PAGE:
The first intimation of danger was when advices up river were received to the effect that the water was higher on Saturday morning than it had been during the flood of 1909 and people began to prepare for a wet season.  By midnight it had reached the high point at the hospital and was still rising.  A small dike was thrown across the street with the hope of holding it, but under the strenuous protest of the property owners who would be submerged at the expense of the north end of the town the idea of keeping it back was abandoned and it was allowed to run down the main street to the Great Northern railway tracks where a breach was made and the waters allowed to spill out over the Olympia Marsh.  . . .  The loss in stock also promises to be comparatively light for the reason that the valley is so flat that a sudden rise sufficient to endanger life is almost impossible.  . . .  The Howard Fredman place has suffered the most severely of any in the immediate neighborhood of the big break.  Here the river ran mad, undermining the house and barns and plowing deep channels through the fields.  Deep holes are to be seen everywhere and across the Varney road where once were stumps there are now excavations that look like cellars.  The little station at Varney has been undermined and leans over on its sides in a decidedly disreputable manner.  The damage in the Interurban lines at this point will take weeks in repair. . . .

Sedro-Woolley has not suffered very severely except in the vicinity of the water plant.  At Sterling the damage will be considerable from the cutting up of the farms and the J.H. Hutchins place is said to be pretty badly wrecked.  Dr. Cleveland’s new home on which he has spent so much time and money is also much the worse for its experience as well as those of many others.


USGS (Stewart) reports that flood carried 220,000 cfs at Concrete and 195,000 cfs at Sedro-Woolley.

This is the most comprehensive article describing the impacts of a large flood on Skagit Valley.





LaConner floods, Mt. Vernon stays dry.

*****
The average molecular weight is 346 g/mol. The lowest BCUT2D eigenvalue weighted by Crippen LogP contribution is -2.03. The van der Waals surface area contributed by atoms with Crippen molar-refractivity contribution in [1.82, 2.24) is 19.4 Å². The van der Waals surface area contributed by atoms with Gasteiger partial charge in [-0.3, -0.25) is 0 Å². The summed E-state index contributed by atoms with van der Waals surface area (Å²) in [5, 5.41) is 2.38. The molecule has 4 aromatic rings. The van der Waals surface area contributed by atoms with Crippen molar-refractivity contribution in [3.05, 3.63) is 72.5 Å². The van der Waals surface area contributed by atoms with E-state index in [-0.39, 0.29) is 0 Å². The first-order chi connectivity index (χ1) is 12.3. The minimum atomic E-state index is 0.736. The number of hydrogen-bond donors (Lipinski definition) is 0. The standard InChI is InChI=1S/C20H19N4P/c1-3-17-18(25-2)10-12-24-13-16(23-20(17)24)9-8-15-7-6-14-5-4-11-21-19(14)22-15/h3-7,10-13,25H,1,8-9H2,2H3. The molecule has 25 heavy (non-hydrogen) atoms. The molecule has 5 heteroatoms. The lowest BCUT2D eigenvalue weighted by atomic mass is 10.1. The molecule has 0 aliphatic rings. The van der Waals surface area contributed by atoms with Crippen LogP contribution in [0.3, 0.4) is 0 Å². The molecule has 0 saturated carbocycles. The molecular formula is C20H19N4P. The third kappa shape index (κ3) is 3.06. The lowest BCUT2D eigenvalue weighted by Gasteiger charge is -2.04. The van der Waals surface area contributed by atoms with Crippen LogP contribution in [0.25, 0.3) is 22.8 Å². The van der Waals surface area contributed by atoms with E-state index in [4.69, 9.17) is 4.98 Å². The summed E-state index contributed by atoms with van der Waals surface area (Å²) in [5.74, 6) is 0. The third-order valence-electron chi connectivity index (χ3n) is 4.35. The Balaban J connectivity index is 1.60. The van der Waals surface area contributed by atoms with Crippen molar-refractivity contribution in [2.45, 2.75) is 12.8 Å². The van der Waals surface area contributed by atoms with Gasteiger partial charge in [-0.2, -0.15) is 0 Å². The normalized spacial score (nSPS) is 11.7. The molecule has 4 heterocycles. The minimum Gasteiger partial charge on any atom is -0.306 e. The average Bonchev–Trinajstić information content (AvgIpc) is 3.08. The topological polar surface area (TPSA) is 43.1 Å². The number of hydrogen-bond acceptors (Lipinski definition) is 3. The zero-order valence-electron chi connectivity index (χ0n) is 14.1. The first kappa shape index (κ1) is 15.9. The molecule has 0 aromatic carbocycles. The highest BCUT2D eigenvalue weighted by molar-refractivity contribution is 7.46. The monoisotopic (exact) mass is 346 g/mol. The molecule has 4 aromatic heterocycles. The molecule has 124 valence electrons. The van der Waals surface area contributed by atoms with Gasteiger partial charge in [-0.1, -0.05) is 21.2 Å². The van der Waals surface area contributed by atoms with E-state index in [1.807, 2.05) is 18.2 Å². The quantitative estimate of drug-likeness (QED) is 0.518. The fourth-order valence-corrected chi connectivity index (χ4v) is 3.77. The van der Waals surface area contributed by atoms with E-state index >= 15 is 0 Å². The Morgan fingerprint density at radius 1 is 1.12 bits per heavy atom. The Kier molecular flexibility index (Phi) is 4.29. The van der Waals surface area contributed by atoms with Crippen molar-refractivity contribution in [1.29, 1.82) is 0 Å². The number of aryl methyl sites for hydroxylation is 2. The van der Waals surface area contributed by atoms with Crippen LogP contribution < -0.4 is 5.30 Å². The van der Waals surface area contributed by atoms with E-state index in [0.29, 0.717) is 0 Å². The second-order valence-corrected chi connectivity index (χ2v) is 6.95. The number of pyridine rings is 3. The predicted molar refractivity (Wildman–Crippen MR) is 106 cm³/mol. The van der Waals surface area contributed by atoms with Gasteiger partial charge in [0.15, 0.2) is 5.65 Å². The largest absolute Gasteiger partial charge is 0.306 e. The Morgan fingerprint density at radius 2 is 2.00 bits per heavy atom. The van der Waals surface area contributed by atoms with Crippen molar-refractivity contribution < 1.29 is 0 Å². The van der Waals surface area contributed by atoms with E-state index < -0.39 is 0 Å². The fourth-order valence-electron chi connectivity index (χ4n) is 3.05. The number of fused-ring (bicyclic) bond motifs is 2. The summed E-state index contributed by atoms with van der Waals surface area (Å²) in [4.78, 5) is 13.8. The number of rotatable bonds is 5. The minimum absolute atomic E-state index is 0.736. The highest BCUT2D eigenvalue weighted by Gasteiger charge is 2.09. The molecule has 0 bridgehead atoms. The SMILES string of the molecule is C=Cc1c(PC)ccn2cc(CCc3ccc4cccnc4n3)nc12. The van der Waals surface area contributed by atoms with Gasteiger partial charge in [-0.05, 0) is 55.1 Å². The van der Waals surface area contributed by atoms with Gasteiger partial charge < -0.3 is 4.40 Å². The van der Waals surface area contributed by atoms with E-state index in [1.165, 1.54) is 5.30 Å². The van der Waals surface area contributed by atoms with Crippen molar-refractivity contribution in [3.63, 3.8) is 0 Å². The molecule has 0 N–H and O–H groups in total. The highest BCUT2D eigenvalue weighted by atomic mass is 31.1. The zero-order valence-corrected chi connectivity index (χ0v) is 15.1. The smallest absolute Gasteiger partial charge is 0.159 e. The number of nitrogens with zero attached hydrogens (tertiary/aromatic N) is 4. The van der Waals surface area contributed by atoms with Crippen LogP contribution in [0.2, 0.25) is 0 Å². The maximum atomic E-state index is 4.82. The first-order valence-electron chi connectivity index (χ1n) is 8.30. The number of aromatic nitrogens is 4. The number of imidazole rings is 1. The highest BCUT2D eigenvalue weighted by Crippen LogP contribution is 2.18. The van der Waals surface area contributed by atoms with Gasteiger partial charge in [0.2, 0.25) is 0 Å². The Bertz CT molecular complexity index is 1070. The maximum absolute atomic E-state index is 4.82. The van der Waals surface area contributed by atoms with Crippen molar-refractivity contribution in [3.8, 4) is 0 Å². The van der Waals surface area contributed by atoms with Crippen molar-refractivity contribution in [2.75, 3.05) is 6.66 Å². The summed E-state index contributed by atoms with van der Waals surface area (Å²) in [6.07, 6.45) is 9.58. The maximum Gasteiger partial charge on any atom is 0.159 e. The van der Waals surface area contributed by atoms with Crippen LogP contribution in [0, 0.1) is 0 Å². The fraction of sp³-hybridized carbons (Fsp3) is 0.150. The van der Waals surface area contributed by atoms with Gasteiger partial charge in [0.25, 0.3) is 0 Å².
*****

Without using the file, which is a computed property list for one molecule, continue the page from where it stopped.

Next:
Railroads badly damaged.



If the water was higher upriver then in 1909 it means 1917 was larger flood.


Water diverted to Olympia Marsh would explain why flood water did not reach downtown Burlington business district.  See BJ 1/4/18 article describing this flood.


“a sudden rise sufficient to endanger life is almost impossible.”  This statement, given the tremendous development in South Burlington since 1917, would undoubtedly be false today.


Varney is what they used to call Gages Slough.  The train station used to be across the street from the Cascade Mall.


Sedro-Woolley little damage.  Sterling hard hit.


Clear Lake

At 1:30 the water started to come in the west part of town, and the people living in that part received the greater part of the water.  The water entered the mill and also the engine room where the electric dynamo is and rose so high that the mills and town was put out of order and the town was submerged in darkness until Wednesday evening.  The greatest damage done by the water in town was the washing away of sidewalks and fences.  The flood was rather mild here compared to what it would have been had not the Sterling Bend dike broke.  Although the citizens of Clear Lake sympathize with those of Burlington and vicinity they are thankful that it was not worse here.


This article unequivocally shows the impacts the levees have had on the Clear Lake area.  1917 was one of if not the most damaging flood in the 20th century, yet Clear Lake suffered only “mild” damage unlike what they suffered in the 1990 and 1995 flood events.


Boat upsets boy drowns

Little John Gruber of Clear Lake, lost his life in the flood waters of the Skagit Wednesday evening when, in company with his brother, Joe Gruber, they attempted to make their way over the waters to the ranch.  The accident happened about 6 o’clock in the evening.  Little John had come down from Clear Lake and had waited near the Clear Lake yards, close to the broken dike for his brother, who was coming in a boat from the Loveless place, where he lives with his family.

Death in 1917 Flood

Not counting the Mt. Vernon bridge tender who died from internal injuries after hitting a portion of the bridge, this makes 3 people who have been identified that died in Skagit River flood events. 


River Becomes Unmanageable


Dikes Break in a Number of Places and Let Water in Over a Large Area of Low Lands – Some Stock Is Lost;

Damage Much Less Than Anticipated;

Water Reaches High Mark at Mount Vernon Wharf Saturday Night at Twenty-three and One-half Feet – No Rail Communication With Outside World for Several Days – Boat Does Big Business